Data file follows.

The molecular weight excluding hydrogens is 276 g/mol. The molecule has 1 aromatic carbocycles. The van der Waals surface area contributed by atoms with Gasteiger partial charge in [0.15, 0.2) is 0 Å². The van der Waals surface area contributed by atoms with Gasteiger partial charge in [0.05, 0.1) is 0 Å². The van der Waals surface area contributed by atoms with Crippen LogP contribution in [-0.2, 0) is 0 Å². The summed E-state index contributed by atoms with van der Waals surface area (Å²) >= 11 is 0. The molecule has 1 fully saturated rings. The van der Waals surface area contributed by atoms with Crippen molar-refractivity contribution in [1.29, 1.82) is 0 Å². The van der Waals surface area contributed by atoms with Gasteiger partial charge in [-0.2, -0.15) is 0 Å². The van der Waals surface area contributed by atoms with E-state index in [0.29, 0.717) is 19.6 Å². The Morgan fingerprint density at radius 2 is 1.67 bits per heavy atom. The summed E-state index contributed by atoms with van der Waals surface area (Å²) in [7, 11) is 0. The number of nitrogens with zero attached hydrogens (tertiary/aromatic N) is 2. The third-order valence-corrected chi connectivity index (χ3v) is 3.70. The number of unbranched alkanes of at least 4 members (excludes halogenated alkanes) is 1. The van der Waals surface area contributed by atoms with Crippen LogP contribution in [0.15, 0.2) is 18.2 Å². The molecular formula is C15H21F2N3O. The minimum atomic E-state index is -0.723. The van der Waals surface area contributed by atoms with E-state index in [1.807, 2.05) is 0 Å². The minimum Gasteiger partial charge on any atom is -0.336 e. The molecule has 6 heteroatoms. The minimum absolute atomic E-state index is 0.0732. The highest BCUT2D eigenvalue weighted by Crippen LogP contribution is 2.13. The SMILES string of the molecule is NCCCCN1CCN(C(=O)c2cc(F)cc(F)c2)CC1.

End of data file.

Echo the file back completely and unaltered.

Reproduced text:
The molecular weight excluding hydrogens is 276 g/mol. The molecule has 1 aromatic carbocycles. The van der Waals surface area contributed by atoms with Gasteiger partial charge in [0.15, 0.2) is 0 Å². The van der Waals surface area contributed by atoms with Gasteiger partial charge in [0.05, 0.1) is 0 Å². The van der Waals surface area contributed by atoms with Crippen LogP contribution in [-0.2, 0) is 0 Å². The summed E-state index contributed by atoms with van der Waals surface area (Å²) >= 11 is 0. The molecule has 1 fully saturated rings. The van der Waals surface area contributed by atoms with Crippen molar-refractivity contribution in [1.29, 1.82) is 0 Å². The van der Waals surface area contributed by atoms with Gasteiger partial charge in [-0.2, -0.15) is 0 Å². The van der Waals surface area contributed by atoms with E-state index in [0.29, 0.717) is 19.6 Å². The Morgan fingerprint density at radius 2 is 1.67 bits per heavy atom. The summed E-state index contributed by atoms with van der Waals surface area (Å²) in [7, 11) is 0. The number of nitrogens with zero attached hydrogens (tertiary/aromatic N) is 2. The third-order valence-corrected chi connectivity index (χ3v) is 3.70. The number of unbranched alkanes of at least 4 members (excludes halogenated alkanes) is 1. The van der Waals surface area contributed by atoms with Crippen LogP contribution in [0.15, 0.2) is 18.2 Å². The molecular formula is C15H21F2N3O. The minimum atomic E-state index is -0.723. The van der Waals surface area contributed by atoms with E-state index in [1.807, 2.05) is 0 Å². The minimum Gasteiger partial charge on any atom is -0.336 e. The molecule has 6 heteroatoms. The minimum absolute atomic E-state index is 0.0732. The highest BCUT2D eigenvalue weighted by Crippen LogP contribution is 2.13. The SMILES string of the molecule is NCCCCN1CCN(C(=O)c2cc(F)cc(F)c2)CC1.